Tomorrow is ANZAC Day, the anniversary of the first major military action by Australian and New Zealand forces during the First World War. It is also a time to commemorate all our other servicemen and women, both past and present, who have served our country. Gallipoli may have failed miserably in its military objectives but the actions of the ANZACs during that campaign went a long way in shaping the Australian spirit we hold so dear today.
*Photo Credit: GLink
I have always had a keen interest in our military history and was an Army Cadet for 3 years in high school. My son Benji recently came home with a book called 1916, one of a five part series on WW1 for young readers and I don't think I've ever read a book so fast! The story focused on the efforts of the Australian Army Veterinary Corps and the challenges they faced in keeping up with quality equine welfare under such trying conditions. It got me thinking about what happened to all those horses when the conflict ended in 1918.
Horses have always played a central part in our country's history - from farming and building, to convicts and bushrangers, from the legendary Man from Snowy River story to their partnership with us in sport. Their strength, loyalty, reliability and character reflects that of the Australian spirit. This coming October marks the centenary of The Australian Light Horse Brigade’s Battle of Beersheba, one of Australia’s great military victories. More than 130,000 Australian horses were sent overseas to support our troops in WW1 and overall, more than 8 million lost their lives.
At the end of the war, the Government imposed strict quarantine laws to stop the spread of disease, meaning our remaining 13,000 horses were unable to return home to Australia. With direction from the Veterinary Corps, the survivors were either distributed to other British empire forces, put down for veterinary reasons or sold off to locals.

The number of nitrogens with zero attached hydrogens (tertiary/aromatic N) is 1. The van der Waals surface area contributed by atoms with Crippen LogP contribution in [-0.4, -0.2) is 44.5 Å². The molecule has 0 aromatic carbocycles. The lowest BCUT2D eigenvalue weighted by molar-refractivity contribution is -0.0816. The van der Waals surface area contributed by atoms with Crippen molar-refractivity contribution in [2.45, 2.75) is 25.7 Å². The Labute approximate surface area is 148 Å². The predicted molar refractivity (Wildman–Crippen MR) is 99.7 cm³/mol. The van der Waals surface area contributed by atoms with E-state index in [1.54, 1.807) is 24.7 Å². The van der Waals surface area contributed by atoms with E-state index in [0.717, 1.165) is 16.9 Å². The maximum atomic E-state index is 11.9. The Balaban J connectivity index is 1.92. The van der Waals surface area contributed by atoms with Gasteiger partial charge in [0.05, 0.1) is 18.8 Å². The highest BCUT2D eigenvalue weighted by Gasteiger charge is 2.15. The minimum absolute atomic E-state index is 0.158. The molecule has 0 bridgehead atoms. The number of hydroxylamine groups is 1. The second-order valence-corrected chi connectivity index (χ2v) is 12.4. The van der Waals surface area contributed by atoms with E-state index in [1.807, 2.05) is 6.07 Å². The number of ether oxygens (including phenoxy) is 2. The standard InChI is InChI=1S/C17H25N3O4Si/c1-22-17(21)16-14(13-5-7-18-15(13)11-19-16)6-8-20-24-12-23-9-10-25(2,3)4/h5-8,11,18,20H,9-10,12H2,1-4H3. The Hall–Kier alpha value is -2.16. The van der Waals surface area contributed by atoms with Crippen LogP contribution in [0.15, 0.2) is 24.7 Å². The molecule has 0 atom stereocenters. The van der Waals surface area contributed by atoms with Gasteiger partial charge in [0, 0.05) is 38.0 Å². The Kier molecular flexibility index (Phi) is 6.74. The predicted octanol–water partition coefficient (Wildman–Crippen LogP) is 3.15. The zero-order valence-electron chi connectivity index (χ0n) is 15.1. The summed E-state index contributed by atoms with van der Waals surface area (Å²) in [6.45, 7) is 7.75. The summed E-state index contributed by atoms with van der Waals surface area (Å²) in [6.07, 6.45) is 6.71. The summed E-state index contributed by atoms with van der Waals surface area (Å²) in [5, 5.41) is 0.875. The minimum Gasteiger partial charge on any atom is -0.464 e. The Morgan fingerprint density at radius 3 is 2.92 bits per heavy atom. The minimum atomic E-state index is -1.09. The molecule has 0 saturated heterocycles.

In 1930, twelve years after the war, a newly wed Dorothy Brooke moved to Cairo, Egypt with her British cavalry officer husband. Herself an accomplished horsewoman, Dorothy was appalled to find hundreds of emaciated and worn out ex-warhorses struggling with their lives of hard labour in a poor community.
Dorothy wrote a letter home to The Morning Post newspaper, exposing the plight of these once proud and honoured animals. The British public supported her efforts and donated enough money for her to purchase 5,000 ex-warhorses and help end their lives peacefully. You can read the letter HERE.
Determined to continue to make a difference to the lives of working horses and other equines, Dorothy then founded a free veterinary clinic in Cairo - the Old War Horse Memorial Hospital – and here began the work of the charity Brooke.
From its humble beginnings caring for ex-warhorses in and around Egypt's capital, Brooke is now the leading global welfare charity for working horses, donkey and mules. Operating in 11 different countries across Africa, Asia, Latin America and the Middle East, Brooke now reaches over 2 million working equines and takes great strides to ensure the welfare of our majestic friends. Staff include vets, animal welfare experts and advocacy and development specialists working with local communities and governments to provide a better future for the animals and the people who work with them.
Until a few days ago, I had never heard of Brooke but I was touched to know that if our warhorses couldn't finish their days back on an Australian farm, at least some of them ended their lives in peace thanks to Dorothy's care.
"A dog may be man's best friend, but the horse wrote history."
Find out more www.thebrooke.org
Lest We Forget.
*Racing Girl is in no way affiliated with Brooke, I just fell in love with their story and wanted to share it.
*Dorothy Brooke at her veterinary clinic in Cairo